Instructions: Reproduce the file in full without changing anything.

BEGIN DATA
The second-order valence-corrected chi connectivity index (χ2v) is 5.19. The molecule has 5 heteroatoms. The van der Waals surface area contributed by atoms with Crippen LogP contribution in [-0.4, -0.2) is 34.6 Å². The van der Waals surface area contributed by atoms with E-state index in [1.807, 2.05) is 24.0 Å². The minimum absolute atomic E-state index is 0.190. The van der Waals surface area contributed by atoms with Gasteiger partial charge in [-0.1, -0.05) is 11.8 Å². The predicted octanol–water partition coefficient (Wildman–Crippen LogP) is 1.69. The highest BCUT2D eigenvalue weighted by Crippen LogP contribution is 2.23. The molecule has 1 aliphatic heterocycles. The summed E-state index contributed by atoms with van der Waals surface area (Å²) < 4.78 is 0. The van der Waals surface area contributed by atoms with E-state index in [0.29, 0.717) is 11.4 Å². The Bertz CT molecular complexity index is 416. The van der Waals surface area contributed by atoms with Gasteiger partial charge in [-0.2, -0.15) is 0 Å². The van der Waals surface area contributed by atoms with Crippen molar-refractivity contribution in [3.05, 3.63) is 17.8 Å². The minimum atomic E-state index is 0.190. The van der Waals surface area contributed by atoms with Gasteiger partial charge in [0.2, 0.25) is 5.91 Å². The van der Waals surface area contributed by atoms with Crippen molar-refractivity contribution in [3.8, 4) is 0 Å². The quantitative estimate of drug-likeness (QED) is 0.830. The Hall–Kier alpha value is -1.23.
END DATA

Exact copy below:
The second-order valence-corrected chi connectivity index (χ2v) is 5.19. The molecule has 5 heteroatoms. The van der Waals surface area contributed by atoms with Crippen LogP contribution in [-0.4, -0.2) is 34.6 Å². The van der Waals surface area contributed by atoms with E-state index in [1.807, 2.05) is 24.0 Å². The minimum absolute atomic E-state index is 0.190. The van der Waals surface area contributed by atoms with Gasteiger partial charge in [-0.1, -0.05) is 11.8 Å². The predicted octanol–water partition coefficient (Wildman–Crippen LogP) is 1.69. The highest BCUT2D eigenvalue weighted by Crippen LogP contribution is 2.23. The molecule has 1 aliphatic heterocycles. The summed E-state index contributed by atoms with van der Waals surface area (Å²) < 4.78 is 0. The van der Waals surface area contributed by atoms with E-state index in [0.29, 0.717) is 11.4 Å². The Bertz CT molecular complexity index is 416. The van der Waals surface area contributed by atoms with Gasteiger partial charge in [-0.2, -0.15) is 0 Å². The van der Waals surface area contributed by atoms with Crippen molar-refractivity contribution in [3.05, 3.63) is 17.8 Å². The minimum atomic E-state index is 0.190. The van der Waals surface area contributed by atoms with Gasteiger partial charge in [0.2, 0.25) is 5.91 Å². The van der Waals surface area contributed by atoms with Crippen molar-refractivity contribution in [3.8, 4) is 0 Å². The quantitative estimate of drug-likeness (QED) is 0.830. The Hall–Kier alpha value is -1.23.